Fast forward approximately a decade and a half. I was living in Michigan and Peyton Manning was quarterback at UT. There was no orange in the "Mitten State". Loyalty was to the blue and gold with the University of Michigan's only competition for support coming via Michigan State. Little attention was paid to teams outside of the Big Ten (similar to the way it was for us in the south).
But I remember sitting in a restaurant one Saturday night with ESPN (which was alive and kicking by that time) tuned to one of the television stations on the wall. Peyton Manning's photo appeared and the announcer was relaying the statistics for the game that day. Tennessee had won and Manning put up incredible numbers, indicative to what he'd accomplish in the NFL.
Sitting behind our table, another group was watching the television too. "That guy's a beast," someone exclaimed when hearing Manning's stats. And it startled me. Not because I didn't believe it, but because a little bit of orange had reached past the SEC and impressed someone.
Shortly after that, I was walking my daughters to school one morning. Then I saw an amazing thing. A little boy, waiting to cross the street, proudly wore a ball cap and sweatshirt in big orange colors with "Tennessee" emblazoned across the chest. Orange in the land of blue and gold. Yes, the media got the word out, but I couldn't help but think Peyton Manning had something to do with it.
During Manning's rookie year with the Indianapolis Colts, my husband and I were able to go to the last game of the season. They played the Carolina Panthers, a team Manning's current coach, John Fox, would eventually lead. It was the only time I've been able to see the former UT quarterback play in person and even though the Colts lost that game, it was still special for me.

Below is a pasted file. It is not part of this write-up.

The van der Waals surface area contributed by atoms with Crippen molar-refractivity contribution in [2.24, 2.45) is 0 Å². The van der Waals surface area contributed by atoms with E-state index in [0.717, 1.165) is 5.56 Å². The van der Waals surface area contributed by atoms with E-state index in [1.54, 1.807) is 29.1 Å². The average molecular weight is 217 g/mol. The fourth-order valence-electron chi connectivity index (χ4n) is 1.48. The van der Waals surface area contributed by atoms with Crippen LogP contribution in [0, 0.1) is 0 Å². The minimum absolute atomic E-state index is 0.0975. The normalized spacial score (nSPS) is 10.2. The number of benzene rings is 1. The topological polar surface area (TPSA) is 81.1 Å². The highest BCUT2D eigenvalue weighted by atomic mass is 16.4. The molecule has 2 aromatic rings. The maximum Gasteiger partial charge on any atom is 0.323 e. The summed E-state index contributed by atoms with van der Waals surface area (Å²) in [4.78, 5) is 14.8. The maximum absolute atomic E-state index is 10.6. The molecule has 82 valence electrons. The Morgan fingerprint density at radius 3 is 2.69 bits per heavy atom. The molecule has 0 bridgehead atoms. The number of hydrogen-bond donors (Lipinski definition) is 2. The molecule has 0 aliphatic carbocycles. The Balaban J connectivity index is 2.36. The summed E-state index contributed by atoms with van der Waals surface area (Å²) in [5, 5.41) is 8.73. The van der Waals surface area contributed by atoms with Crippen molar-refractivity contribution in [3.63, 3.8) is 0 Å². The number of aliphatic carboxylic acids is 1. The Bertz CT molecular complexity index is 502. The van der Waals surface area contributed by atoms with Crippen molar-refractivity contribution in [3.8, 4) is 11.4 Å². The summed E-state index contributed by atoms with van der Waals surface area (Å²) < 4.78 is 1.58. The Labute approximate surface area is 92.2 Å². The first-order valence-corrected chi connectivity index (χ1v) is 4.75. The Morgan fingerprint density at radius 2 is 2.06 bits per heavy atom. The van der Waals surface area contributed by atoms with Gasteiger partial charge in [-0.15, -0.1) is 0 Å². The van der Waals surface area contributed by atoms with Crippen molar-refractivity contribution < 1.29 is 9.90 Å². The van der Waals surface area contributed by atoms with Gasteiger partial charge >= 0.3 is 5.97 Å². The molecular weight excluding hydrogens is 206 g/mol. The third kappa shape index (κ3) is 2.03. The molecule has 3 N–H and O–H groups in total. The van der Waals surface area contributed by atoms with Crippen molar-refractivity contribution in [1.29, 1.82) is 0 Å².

This season found Manning's return to the NFL after missing a year due to injury. The season also started with him on a new team. Many wondered if he'd be the same great player we were used to seeing the last fourteen years, and it appears he hasn't missed a beat. When too much seemed to be made by the Denver media about his passes being "wobblers" instead of spirals, the quarterback's wit spoke loud and clear. He quipped at practice one day to the members of the press standing nearby to watch out, "...wobblers still hurt if they hit you in the head". It's a pretty funny quote taken out of context.
I've never met Peyton Manning but I appreciate the fact that he's a college graduate, and that he went to the University of Tennessee. Education is important to me. His intelligence and respectful demeanor underline what he accomplishes on the field in my opinion. Manning is the reason I became a fan of the Indianapolis Colts. But now that's changed for me. I've always liked the Denver Broncos but his addition to the team is why I now watch all of their games (even if we have to pay the outrageous price for DirecTV's NFL Sunday Ticket).
Wherever Manning plays, I'll probably follow. I'm not sure what I'll do with my Sundays when he retires...probably support the nearest local team, I guess. But I'll always appreciate the memory I have of the little boy in Michigan wearing Tennessee orange during Manning's UT run. Whether Manning had anything to do with it or not, I like to think he did.